The Best Kits at the 2022 FIFA World Cup - Men's Health Magazine Australia

The Best Kits at the 2022 FIFA World Cup

The 2022 FIFA World Cup is set to kick off in less than a week, we’ve rounded up the jerseys that are sure to have football’s biggest star’s primed for glory on the field and fans looking stylish off it.

Kit design is an often under appreciated aspect of sports. Great jerseys can turn an indifferent fan into a die-hard supporter if the colour scheme and style is just right. While the primary focus in Qatar will be on the players showcasing their skill, a select few will be doing it decked out in kits with the perfect combination of flair and innovation.

Where would football be without kit designs? When we think of football’s most iconic moments, the first thing that comes to mind is the kit that moment happened in. It’s for this reason that kit design isn’t simply a matter of appeal, it’s a matter of creating a backdrop for moments that will go down in history.

Every World Cup promises to usher in a new era of kits that will go on to represent not just the nation they’re made for, but the era of football itself. This World Cup is no different, with 64 new designs for 32 teams, with some that will undeniably become classics and others that will probably fall flat.

We’ve compiled a list of the ten best kits at this year’s World Cup. From fitting homages to outrageously bold to over-the-top experimental, this World Cup has some great kits. These are the jersey’s you’ll want to get your hands on.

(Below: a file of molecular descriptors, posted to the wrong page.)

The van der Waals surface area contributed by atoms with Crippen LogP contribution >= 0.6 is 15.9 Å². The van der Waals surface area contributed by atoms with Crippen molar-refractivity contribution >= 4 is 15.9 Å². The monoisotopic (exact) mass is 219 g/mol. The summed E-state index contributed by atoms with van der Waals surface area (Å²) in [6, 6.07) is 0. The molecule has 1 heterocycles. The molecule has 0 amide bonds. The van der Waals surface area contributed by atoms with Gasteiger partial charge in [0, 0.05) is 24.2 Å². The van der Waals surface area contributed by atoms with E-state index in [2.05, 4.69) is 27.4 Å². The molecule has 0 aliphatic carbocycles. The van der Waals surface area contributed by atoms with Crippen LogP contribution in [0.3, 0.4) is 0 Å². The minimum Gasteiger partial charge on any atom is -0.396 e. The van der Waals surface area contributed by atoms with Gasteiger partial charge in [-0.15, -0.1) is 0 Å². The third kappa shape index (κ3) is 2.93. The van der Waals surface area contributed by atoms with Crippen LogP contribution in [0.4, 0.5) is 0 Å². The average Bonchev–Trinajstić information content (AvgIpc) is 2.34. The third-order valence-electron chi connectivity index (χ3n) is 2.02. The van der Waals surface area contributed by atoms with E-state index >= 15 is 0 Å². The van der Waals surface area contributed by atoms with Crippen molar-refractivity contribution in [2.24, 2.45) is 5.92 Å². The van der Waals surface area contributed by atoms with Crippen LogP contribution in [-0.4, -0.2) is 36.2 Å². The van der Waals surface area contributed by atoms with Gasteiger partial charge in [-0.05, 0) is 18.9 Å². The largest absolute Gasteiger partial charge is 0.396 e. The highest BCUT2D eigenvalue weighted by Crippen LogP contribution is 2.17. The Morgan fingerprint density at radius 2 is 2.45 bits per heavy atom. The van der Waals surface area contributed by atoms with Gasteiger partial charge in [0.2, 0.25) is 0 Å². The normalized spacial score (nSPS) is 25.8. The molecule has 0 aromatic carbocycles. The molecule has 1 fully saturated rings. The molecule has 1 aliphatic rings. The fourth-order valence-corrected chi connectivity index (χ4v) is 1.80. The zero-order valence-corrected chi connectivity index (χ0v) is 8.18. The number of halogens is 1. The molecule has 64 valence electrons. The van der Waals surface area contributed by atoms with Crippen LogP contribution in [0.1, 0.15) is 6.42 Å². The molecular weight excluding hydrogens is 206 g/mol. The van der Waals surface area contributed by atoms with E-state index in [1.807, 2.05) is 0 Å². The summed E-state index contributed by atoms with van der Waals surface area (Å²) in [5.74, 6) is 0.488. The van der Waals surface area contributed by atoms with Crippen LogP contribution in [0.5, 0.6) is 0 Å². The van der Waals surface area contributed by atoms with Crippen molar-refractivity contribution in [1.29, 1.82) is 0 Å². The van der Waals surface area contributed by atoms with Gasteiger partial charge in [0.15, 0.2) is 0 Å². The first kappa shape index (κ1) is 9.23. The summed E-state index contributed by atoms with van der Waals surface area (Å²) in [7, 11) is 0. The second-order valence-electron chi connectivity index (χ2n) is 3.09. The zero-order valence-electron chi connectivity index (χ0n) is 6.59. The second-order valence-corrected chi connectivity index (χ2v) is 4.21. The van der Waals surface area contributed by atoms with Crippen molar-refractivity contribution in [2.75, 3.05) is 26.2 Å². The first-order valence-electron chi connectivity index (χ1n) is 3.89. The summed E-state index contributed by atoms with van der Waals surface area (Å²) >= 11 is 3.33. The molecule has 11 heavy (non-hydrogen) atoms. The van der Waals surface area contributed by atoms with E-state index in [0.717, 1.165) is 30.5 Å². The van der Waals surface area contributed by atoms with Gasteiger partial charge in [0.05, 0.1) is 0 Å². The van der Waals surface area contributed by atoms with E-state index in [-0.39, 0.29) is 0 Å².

Germany Home

Kit Designer: Adidas

Germany’s new home kit is an homage to the nation’s first kit from 1908. The jersey features a thick black centre strip flanked by a contrasting white. Germany’s crest centres the black stripe, with the crest, number and adidas logo falling upon the dark backdrop in bold gold. The neck trim contains the colours of Germany’s flag, red, black and gold. While Adidas’ traditional three stripes grace the jersey’s shoulders.

Adidas has set a goal of sustainability ahead of the World Cup. As a result, Germany’s kit is made out of polyester to reduce plastic waste. This jersey isn’t just stylish it’s also sustainable.

Brazil Home

Kit Designer: Nike

At first glance, Brazil’s home kit looks fairly ordinary, sticking with the typical yellow, green and blue colours of Brazil’s flag. But this shirt is anything but ordinary. Subtle white jaguar prints cover the jersey, adding an element of style to the classic kit that we’ve never seen before. Blue and green trims on the collar and sleeves complete a kit that might go down as one of the best in Brazil’s star-studded history.

It seems Nike is going for subtle style choices rather than bold experiments. With the kind of kits that get better the longer you look at them. And it works.

Mexico Home and Away

Kit Designer: Adidas

Would it be too bold of a claim to say that both Mexico’s home and away kits aren’t just the best we’ll see in Qatar, but the best we’ve ever seen? Mexico’s excellent kits are so good its impossible to pick which one is better, so let’s look at both.

The team’s home kit utilises the typical dark green associated with Mexican football, but it shakes things up by incorporating a zigzagging pattern in an homage to Aztec art. The contouring of the pattern creates dramatic salient points that will immediately catch your eye.

Mexico’s away kit is similarly bold and innovative. If the home jersey was subtle in its ode to Aztec art, the away kit has gone in the opposite direction. Aztec art engulfs the red and white jersey in a daring design. The homage doesn’t stop there, ancient Aztec diety Quetzalcoatl’s serpentine form gracing the collar.